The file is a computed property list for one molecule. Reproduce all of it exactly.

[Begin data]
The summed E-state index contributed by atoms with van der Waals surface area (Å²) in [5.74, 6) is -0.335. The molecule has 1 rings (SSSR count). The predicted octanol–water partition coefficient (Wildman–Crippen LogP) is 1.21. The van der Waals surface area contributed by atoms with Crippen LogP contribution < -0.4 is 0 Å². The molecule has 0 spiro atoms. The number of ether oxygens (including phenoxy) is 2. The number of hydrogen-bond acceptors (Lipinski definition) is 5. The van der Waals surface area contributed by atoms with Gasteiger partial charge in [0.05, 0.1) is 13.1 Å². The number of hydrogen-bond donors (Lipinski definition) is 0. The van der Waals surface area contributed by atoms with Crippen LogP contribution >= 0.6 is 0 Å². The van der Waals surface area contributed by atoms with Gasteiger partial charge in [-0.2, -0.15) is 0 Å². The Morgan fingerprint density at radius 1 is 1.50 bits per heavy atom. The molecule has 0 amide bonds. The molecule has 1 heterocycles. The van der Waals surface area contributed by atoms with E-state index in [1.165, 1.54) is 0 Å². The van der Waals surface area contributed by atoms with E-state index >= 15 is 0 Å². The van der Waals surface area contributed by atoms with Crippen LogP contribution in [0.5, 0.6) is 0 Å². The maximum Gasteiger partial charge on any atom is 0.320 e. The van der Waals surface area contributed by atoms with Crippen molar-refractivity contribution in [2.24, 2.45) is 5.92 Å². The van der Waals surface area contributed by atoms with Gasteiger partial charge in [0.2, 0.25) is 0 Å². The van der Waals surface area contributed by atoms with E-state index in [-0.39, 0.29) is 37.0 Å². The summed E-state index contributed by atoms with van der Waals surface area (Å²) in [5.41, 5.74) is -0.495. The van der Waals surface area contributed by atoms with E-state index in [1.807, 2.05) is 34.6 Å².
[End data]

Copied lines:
The summed E-state index contributed by atoms with van der Waals surface area (Å²) in [5.74, 6) is -0.335. The molecule has 1 rings (SSSR count). The predicted octanol–water partition coefficient (Wildman–Crippen LogP) is 1.21. The van der Waals surface area contributed by atoms with Crippen LogP contribution < -0.4 is 0 Å². The molecule has 0 spiro atoms. The number of ether oxygens (including phenoxy) is 2. The number of hydrogen-bond acceptors (Lipinski definition) is 5. The van der Waals surface area contributed by atoms with Gasteiger partial charge in [0.05, 0.1) is 13.1 Å². The number of hydrogen-bond donors (Lipinski definition) is 0. The van der Waals surface area contributed by atoms with Crippen LogP contribution >= 0.6 is 0 Å². The van der Waals surface area contributed by atoms with Gasteiger partial charge in [-0.2, -0.15) is 0 Å². The Morgan fingerprint density at radius 1 is 1.50 bits per heavy atom. The molecule has 0 amide bonds. The molecule has 1 heterocycles. The van der Waals surface area contributed by atoms with E-state index in [1.165, 1.54) is 0 Å². The van der Waals surface area contributed by atoms with E-state index >= 15 is 0 Å². The van der Waals surface area contributed by atoms with Crippen LogP contribution in [0.5, 0.6) is 0 Å². The maximum Gasteiger partial charge on any atom is 0.320 e. The van der Waals surface area contributed by atoms with Crippen molar-refractivity contribution in [2.24, 2.45) is 5.92 Å². The van der Waals surface area contributed by atoms with Gasteiger partial charge in [0.2, 0.25) is 0 Å². The van der Waals surface area contributed by atoms with E-state index in [-0.39, 0.29) is 37.0 Å². The summed E-state index contributed by atoms with van der Waals surface area (Å²) in [5.41, 5.74) is -0.495. The van der Waals surface area contributed by atoms with E-state index in [1.807, 2.05) is 34.6 Å².